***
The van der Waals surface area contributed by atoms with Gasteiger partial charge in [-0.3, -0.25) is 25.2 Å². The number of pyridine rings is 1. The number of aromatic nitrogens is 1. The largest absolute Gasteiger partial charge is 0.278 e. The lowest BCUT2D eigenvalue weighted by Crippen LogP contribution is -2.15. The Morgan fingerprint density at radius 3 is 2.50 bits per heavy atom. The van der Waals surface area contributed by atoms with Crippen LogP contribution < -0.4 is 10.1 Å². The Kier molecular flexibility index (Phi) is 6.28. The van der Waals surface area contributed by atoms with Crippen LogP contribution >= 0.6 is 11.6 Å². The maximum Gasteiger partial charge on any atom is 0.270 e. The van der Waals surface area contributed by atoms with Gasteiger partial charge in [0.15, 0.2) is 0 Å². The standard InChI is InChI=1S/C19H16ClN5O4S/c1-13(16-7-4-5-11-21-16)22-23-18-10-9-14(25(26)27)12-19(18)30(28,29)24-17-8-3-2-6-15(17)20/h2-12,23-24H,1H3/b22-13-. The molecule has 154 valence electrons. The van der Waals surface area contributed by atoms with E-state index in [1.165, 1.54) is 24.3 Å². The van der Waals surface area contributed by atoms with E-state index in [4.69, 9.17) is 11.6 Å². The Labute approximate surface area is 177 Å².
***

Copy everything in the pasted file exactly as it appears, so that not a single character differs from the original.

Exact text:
The van der Waals surface area contributed by atoms with Gasteiger partial charge in [-0.3, -0.25) is 25.2 Å². The number of pyridine rings is 1. The number of aromatic nitrogens is 1. The largest absolute Gasteiger partial charge is 0.278 e. The lowest BCUT2D eigenvalue weighted by Crippen LogP contribution is -2.15. The Morgan fingerprint density at radius 3 is 2.50 bits per heavy atom. The van der Waals surface area contributed by atoms with Crippen LogP contribution < -0.4 is 10.1 Å². The Kier molecular flexibility index (Phi) is 6.28. The van der Waals surface area contributed by atoms with Crippen LogP contribution >= 0.6 is 11.6 Å². The maximum Gasteiger partial charge on any atom is 0.270 e. The van der Waals surface area contributed by atoms with Gasteiger partial charge in [0.15, 0.2) is 0 Å². The standard InChI is InChI=1S/C19H16ClN5O4S/c1-13(16-7-4-5-11-21-16)22-23-18-10-9-14(25(26)27)12-19(18)30(28,29)24-17-8-3-2-6-15(17)20/h2-12,23-24H,1H3/b22-13-. The molecule has 154 valence electrons. The van der Waals surface area contributed by atoms with E-state index in [1.165, 1.54) is 24.3 Å². The van der Waals surface area contributed by atoms with E-state index in [4.69, 9.17) is 11.6 Å². The Labute approximate surface area is 177 Å².